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Open Access Highly Accessed Research article

The velocity of ultrasound in human primary melanoma tissue - implications for the clinical use of high resolution sonography

Michael Weichenthal1*, Peter Mohr2 and Eckard W Breitbart2

Author Affiliations

1 Department of Dermatology, St.Georg Hospital, Lohmuhlenstr.5, D-20099 Hamburg, Germany

2 Department of Dermatology, Buxtehude Hospital, Buxtehude, Germany

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BMC Dermatology 2001, 1:1  doi:10.1186/1471-5945-1-1

Published: 28 June 2001



Ultrasonography with 20 MHz frequency can be used to estimate tumour thickness preoperatively in malignant melanoma (MM) of the skin. The vertical invasion depth is the single most important prognostic factor for localised MM, and its preoperative knowledge would be very useful for the planning of surgical procedures. Since ultrasonographic distance measurements directly depend upon the tissue specific ultrasound velocity, we determined the ultrasound velocity in primary melanoma.


Ultrasound velocity was calculated from runtime differences of a 20 MHz ultrasound signal along a known distance either through water alone or through thick specimens of primary MM. The ultrasound velocities varied between 1553 m/s and 1588 m/s with a mean of 1564 m/s in four different MM specimens. The analysis of different parts of the specimens showed that the variation of the calculated velocities was larger between different specimens than within one individual specimen.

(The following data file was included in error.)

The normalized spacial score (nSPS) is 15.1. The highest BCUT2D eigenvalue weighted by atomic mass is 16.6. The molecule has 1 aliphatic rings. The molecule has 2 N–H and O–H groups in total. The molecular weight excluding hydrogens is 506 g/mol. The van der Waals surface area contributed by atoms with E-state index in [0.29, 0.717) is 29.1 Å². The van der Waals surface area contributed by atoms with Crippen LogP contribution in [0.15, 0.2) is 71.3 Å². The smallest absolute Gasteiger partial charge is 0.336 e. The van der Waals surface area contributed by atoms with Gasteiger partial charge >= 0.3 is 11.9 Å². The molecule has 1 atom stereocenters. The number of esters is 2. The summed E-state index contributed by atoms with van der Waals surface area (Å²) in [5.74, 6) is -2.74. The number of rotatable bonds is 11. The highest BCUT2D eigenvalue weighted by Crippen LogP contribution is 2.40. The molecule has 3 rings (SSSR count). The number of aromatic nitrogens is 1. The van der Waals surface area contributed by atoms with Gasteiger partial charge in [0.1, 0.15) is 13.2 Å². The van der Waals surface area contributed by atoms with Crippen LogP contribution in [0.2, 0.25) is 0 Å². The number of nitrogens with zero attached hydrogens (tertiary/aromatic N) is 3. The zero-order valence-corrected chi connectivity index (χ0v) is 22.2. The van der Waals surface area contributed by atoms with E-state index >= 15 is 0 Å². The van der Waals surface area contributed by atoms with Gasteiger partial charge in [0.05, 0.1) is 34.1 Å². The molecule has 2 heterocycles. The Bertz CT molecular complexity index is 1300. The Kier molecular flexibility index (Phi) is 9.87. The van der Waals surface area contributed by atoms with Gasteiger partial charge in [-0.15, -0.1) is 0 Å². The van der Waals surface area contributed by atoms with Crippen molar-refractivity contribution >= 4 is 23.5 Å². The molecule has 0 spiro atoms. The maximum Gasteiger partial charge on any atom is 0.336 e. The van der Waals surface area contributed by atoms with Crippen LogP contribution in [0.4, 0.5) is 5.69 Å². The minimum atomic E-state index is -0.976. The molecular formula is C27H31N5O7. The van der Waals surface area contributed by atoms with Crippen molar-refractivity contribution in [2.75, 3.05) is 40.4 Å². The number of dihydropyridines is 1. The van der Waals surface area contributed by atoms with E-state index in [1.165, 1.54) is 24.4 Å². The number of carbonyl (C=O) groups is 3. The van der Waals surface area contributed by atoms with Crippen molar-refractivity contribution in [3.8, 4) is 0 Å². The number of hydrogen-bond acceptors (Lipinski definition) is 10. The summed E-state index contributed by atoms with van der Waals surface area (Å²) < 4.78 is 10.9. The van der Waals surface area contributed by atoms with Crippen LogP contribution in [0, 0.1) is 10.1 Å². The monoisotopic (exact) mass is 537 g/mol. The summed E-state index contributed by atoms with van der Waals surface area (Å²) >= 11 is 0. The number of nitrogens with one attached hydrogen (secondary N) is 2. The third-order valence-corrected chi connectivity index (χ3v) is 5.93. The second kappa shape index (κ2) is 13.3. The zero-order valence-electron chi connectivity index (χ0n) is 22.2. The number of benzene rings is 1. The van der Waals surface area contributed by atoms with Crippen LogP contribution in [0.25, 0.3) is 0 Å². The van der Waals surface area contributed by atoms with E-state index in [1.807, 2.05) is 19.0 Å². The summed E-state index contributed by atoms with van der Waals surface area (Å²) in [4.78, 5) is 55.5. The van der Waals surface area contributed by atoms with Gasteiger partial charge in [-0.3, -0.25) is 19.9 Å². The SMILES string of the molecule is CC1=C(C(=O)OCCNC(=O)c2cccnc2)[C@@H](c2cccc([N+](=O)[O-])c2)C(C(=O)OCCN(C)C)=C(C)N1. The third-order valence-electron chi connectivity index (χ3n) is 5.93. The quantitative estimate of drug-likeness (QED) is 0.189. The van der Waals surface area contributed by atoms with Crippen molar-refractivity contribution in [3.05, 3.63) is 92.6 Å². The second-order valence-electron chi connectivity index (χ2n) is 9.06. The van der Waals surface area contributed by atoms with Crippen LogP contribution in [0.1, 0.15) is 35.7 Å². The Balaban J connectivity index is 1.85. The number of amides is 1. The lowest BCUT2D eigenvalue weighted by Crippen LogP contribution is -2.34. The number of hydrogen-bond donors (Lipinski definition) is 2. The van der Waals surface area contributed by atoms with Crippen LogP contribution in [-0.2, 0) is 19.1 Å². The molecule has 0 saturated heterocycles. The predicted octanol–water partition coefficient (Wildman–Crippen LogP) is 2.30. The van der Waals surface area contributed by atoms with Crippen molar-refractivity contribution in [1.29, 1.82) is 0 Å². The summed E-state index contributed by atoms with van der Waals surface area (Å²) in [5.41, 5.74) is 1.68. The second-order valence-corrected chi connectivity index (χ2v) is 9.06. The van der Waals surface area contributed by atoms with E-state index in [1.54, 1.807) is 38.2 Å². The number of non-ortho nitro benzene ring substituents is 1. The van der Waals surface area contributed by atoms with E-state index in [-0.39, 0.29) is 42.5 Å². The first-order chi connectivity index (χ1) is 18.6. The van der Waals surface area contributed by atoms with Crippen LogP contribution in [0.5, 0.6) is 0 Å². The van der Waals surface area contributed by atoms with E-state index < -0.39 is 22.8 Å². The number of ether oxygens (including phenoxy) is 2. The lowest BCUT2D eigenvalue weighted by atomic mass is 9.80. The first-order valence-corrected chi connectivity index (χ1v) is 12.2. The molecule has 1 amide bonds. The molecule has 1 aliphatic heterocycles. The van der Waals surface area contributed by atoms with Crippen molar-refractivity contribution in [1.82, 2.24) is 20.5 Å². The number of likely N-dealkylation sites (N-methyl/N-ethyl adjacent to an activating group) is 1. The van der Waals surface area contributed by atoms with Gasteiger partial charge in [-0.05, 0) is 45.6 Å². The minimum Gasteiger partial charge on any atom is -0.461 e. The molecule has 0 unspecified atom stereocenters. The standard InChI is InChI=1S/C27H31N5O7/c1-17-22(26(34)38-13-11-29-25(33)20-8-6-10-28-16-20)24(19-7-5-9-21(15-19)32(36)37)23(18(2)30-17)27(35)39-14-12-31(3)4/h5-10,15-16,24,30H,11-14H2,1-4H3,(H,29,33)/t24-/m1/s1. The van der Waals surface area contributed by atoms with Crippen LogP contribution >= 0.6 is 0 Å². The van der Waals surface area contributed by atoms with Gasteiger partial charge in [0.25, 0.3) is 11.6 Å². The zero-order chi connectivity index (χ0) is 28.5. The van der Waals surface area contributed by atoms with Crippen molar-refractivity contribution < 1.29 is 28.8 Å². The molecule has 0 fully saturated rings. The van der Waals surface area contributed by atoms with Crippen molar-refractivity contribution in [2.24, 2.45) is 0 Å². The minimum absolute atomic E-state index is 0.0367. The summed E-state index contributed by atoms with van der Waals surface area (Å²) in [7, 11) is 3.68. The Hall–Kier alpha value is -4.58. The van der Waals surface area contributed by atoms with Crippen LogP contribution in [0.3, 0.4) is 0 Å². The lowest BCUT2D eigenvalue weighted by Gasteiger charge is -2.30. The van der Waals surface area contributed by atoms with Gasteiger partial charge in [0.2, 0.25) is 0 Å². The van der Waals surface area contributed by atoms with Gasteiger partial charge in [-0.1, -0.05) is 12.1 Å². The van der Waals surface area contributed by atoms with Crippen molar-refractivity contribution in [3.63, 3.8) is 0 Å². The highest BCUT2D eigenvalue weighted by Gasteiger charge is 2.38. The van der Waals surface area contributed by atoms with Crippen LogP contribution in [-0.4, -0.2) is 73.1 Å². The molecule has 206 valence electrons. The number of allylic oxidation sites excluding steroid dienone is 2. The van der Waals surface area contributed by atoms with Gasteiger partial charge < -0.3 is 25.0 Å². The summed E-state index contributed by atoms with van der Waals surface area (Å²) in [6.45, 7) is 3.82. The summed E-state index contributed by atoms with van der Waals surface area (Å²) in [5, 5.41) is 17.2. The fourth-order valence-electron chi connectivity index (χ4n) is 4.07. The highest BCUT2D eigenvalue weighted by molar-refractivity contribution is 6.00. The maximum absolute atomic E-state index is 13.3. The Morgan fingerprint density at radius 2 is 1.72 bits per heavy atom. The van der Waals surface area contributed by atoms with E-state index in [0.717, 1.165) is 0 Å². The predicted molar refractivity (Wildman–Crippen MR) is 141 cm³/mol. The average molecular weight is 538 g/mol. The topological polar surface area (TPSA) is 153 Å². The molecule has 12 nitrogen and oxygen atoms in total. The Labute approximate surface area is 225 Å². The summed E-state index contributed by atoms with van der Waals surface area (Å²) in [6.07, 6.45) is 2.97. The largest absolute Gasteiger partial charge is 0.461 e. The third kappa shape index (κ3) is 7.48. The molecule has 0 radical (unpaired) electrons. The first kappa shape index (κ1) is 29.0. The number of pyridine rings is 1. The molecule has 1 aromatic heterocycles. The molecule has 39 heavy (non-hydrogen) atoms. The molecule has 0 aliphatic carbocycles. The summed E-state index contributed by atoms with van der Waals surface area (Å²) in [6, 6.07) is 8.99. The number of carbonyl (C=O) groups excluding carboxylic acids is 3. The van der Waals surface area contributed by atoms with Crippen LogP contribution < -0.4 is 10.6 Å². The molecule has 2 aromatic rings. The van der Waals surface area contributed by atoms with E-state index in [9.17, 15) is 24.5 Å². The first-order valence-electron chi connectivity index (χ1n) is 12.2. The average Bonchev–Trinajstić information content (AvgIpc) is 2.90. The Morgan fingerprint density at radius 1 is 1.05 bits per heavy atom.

The ultrasound velocity in MM tissue may be slightly lower than normally assumed, thereby explaining a part of the overestimation usually found in sonographic measurement of melanoma invasion depth. Additionally, the variation of ultrasound velocity between individual tumours may contribute to the impairment of the correlation found between sonometry and Breslow's measurement of MM invasion depth. For practical reasons, a setting of 1580 m/s will be appropriate for ultrasonography of primary malignant melanoma.